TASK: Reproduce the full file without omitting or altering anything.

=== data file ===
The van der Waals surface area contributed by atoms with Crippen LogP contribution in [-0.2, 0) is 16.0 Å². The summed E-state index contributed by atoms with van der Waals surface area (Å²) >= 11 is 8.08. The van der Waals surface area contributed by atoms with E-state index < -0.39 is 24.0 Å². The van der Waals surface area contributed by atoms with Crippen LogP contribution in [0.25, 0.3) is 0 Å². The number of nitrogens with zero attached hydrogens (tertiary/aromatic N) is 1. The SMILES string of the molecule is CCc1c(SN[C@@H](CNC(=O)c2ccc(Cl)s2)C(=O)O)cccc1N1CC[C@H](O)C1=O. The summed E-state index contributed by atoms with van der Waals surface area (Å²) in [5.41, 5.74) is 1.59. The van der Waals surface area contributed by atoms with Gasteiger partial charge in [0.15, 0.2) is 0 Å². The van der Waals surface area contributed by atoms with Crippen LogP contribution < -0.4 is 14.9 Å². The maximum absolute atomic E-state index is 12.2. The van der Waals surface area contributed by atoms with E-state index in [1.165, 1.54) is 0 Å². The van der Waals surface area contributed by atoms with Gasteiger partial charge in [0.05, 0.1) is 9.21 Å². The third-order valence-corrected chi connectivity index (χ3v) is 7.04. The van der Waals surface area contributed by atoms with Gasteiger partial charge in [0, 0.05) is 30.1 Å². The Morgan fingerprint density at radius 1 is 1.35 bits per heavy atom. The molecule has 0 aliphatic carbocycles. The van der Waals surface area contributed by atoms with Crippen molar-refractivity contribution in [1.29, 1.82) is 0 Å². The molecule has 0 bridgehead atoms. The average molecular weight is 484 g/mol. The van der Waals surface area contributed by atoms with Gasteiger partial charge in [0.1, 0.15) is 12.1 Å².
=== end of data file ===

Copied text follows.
The van der Waals surface area contributed by atoms with Crippen LogP contribution in [-0.2, 0) is 16.0 Å². The summed E-state index contributed by atoms with van der Waals surface area (Å²) >= 11 is 8.08. The van der Waals surface area contributed by atoms with E-state index < -0.39 is 24.0 Å². The van der Waals surface area contributed by atoms with Crippen LogP contribution in [0.25, 0.3) is 0 Å². The number of nitrogens with zero attached hydrogens (tertiary/aromatic N) is 1. The SMILES string of the molecule is CCc1c(SN[C@@H](CNC(=O)c2ccc(Cl)s2)C(=O)O)cccc1N1CC[C@H](O)C1=O. The summed E-state index contributed by atoms with van der Waals surface area (Å²) in [5.41, 5.74) is 1.59. The van der Waals surface area contributed by atoms with Gasteiger partial charge in [0.15, 0.2) is 0 Å². The van der Waals surface area contributed by atoms with Crippen LogP contribution < -0.4 is 14.9 Å². The maximum absolute atomic E-state index is 12.2. The van der Waals surface area contributed by atoms with E-state index in [1.165, 1.54) is 0 Å². The van der Waals surface area contributed by atoms with Gasteiger partial charge in [0.05, 0.1) is 9.21 Å². The third-order valence-corrected chi connectivity index (χ3v) is 7.04. The van der Waals surface area contributed by atoms with Gasteiger partial charge in [0, 0.05) is 30.1 Å². The Morgan fingerprint density at radius 1 is 1.35 bits per heavy atom. The molecule has 0 aliphatic carbocycles. The van der Waals surface area contributed by atoms with Crippen molar-refractivity contribution in [1.29, 1.82) is 0 Å². The molecule has 0 bridgehead atoms. The average molecular weight is 484 g/mol. The van der Waals surface area contributed by atoms with Gasteiger partial charge in [0.1, 0.15) is 12.1 Å².